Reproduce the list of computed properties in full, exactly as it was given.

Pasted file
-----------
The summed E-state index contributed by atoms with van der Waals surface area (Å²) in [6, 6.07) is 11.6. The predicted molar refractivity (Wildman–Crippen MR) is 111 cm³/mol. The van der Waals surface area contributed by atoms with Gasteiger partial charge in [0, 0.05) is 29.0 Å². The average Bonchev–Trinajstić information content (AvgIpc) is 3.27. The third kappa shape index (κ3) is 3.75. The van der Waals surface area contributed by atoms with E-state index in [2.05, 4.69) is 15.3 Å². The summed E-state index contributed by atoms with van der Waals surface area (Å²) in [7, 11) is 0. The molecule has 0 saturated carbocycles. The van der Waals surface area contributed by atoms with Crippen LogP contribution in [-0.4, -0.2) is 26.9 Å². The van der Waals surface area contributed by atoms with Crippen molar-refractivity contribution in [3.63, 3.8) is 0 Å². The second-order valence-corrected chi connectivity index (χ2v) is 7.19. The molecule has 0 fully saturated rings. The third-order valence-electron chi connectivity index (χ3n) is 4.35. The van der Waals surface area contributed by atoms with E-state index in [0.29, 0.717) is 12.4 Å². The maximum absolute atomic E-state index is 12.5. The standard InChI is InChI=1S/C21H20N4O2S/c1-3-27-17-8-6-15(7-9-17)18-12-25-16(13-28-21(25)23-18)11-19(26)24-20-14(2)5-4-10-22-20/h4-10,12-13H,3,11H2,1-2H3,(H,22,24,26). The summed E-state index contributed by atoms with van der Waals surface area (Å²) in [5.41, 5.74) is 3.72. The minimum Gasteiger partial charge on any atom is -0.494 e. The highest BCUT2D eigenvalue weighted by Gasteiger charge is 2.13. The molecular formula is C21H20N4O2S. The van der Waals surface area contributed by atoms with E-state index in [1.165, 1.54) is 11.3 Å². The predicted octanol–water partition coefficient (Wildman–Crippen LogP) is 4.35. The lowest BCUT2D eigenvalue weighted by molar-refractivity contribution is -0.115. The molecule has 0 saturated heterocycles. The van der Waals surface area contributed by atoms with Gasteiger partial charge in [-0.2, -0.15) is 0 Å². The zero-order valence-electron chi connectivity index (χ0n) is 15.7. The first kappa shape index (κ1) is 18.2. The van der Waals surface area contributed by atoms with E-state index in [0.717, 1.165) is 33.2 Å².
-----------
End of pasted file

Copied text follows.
The summed E-state index contributed by atoms with van der Waals surface area (Å²) in [6, 6.07) is 11.6. The predicted molar refractivity (Wildman–Crippen MR) is 111 cm³/mol. The van der Waals surface area contributed by atoms with Gasteiger partial charge in [0, 0.05) is 29.0 Å². The average Bonchev–Trinajstić information content (AvgIpc) is 3.27. The third kappa shape index (κ3) is 3.75. The van der Waals surface area contributed by atoms with E-state index in [2.05, 4.69) is 15.3 Å². The summed E-state index contributed by atoms with van der Waals surface area (Å²) in [7, 11) is 0. The molecule has 0 saturated carbocycles. The van der Waals surface area contributed by atoms with Crippen LogP contribution in [-0.4, -0.2) is 26.9 Å². The van der Waals surface area contributed by atoms with Crippen molar-refractivity contribution in [3.63, 3.8) is 0 Å². The second-order valence-corrected chi connectivity index (χ2v) is 7.19. The molecule has 0 fully saturated rings. The third-order valence-electron chi connectivity index (χ3n) is 4.35. The van der Waals surface area contributed by atoms with E-state index in [0.29, 0.717) is 12.4 Å². The maximum absolute atomic E-state index is 12.5. The standard InChI is InChI=1S/C21H20N4O2S/c1-3-27-17-8-6-15(7-9-17)18-12-25-16(13-28-21(25)23-18)11-19(26)24-20-14(2)5-4-10-22-20/h4-10,12-13H,3,11H2,1-2H3,(H,22,24,26). The summed E-state index contributed by atoms with van der Waals surface area (Å²) in [5.41, 5.74) is 3.72. The minimum Gasteiger partial charge on any atom is -0.494 e. The highest BCUT2D eigenvalue weighted by Gasteiger charge is 2.13. The molecular formula is C21H20N4O2S. The van der Waals surface area contributed by atoms with E-state index in [1.165, 1.54) is 11.3 Å². The predicted octanol–water partition coefficient (Wildman–Crippen LogP) is 4.35. The lowest BCUT2D eigenvalue weighted by molar-refractivity contribution is -0.115. The molecule has 0 saturated heterocycles. The van der Waals surface area contributed by atoms with Gasteiger partial charge in [-0.2, -0.15) is 0 Å². The zero-order valence-electron chi connectivity index (χ0n) is 15.7. The first kappa shape index (κ1) is 18.2. The van der Waals surface area contributed by atoms with E-state index in [0.717, 1.165) is 33.2 Å².